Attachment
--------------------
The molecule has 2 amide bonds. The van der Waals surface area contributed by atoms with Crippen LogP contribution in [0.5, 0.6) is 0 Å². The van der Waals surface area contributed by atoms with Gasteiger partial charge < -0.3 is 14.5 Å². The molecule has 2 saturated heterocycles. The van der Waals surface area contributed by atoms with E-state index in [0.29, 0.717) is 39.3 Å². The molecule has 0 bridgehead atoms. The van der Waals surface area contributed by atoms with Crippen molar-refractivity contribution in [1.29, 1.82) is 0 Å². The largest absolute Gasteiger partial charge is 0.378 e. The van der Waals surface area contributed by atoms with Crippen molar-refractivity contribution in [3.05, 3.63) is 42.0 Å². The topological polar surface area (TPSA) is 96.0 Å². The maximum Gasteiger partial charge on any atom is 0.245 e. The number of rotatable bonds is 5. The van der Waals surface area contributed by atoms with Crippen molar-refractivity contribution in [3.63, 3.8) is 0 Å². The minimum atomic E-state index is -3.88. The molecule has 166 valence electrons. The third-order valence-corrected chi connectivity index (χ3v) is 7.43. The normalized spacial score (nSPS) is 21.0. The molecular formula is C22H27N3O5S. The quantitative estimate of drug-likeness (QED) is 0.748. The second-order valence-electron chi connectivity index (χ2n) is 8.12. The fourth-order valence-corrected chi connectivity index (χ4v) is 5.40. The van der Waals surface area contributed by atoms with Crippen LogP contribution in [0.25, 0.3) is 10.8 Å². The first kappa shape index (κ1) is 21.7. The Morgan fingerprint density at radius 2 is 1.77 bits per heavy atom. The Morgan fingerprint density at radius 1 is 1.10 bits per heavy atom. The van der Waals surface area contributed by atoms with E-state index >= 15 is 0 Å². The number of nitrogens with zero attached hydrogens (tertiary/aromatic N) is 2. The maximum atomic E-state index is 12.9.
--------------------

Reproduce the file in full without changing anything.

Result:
The molecule has 2 amide bonds. The van der Waals surface area contributed by atoms with Crippen LogP contribution in [0.5, 0.6) is 0 Å². The van der Waals surface area contributed by atoms with Gasteiger partial charge < -0.3 is 14.5 Å². The molecule has 2 saturated heterocycles. The van der Waals surface area contributed by atoms with E-state index in [0.29, 0.717) is 39.3 Å². The molecule has 0 bridgehead atoms. The van der Waals surface area contributed by atoms with Crippen molar-refractivity contribution in [1.29, 1.82) is 0 Å². The largest absolute Gasteiger partial charge is 0.378 e. The van der Waals surface area contributed by atoms with Crippen molar-refractivity contribution in [3.05, 3.63) is 42.0 Å². The topological polar surface area (TPSA) is 96.0 Å². The maximum Gasteiger partial charge on any atom is 0.245 e. The number of rotatable bonds is 5. The van der Waals surface area contributed by atoms with Crippen molar-refractivity contribution in [3.63, 3.8) is 0 Å². The minimum atomic E-state index is -3.88. The molecule has 166 valence electrons. The third-order valence-corrected chi connectivity index (χ3v) is 7.43. The normalized spacial score (nSPS) is 21.0. The molecular formula is C22H27N3O5S. The quantitative estimate of drug-likeness (QED) is 0.748. The second-order valence-electron chi connectivity index (χ2n) is 8.12. The fourth-order valence-corrected chi connectivity index (χ4v) is 5.40. The van der Waals surface area contributed by atoms with Crippen LogP contribution in [0.25, 0.3) is 10.8 Å². The first kappa shape index (κ1) is 21.7. The Morgan fingerprint density at radius 2 is 1.77 bits per heavy atom. The Morgan fingerprint density at radius 1 is 1.10 bits per heavy atom. The van der Waals surface area contributed by atoms with E-state index >= 15 is 0 Å². The number of nitrogens with zero attached hydrogens (tertiary/aromatic N) is 2. The maximum atomic E-state index is 12.9.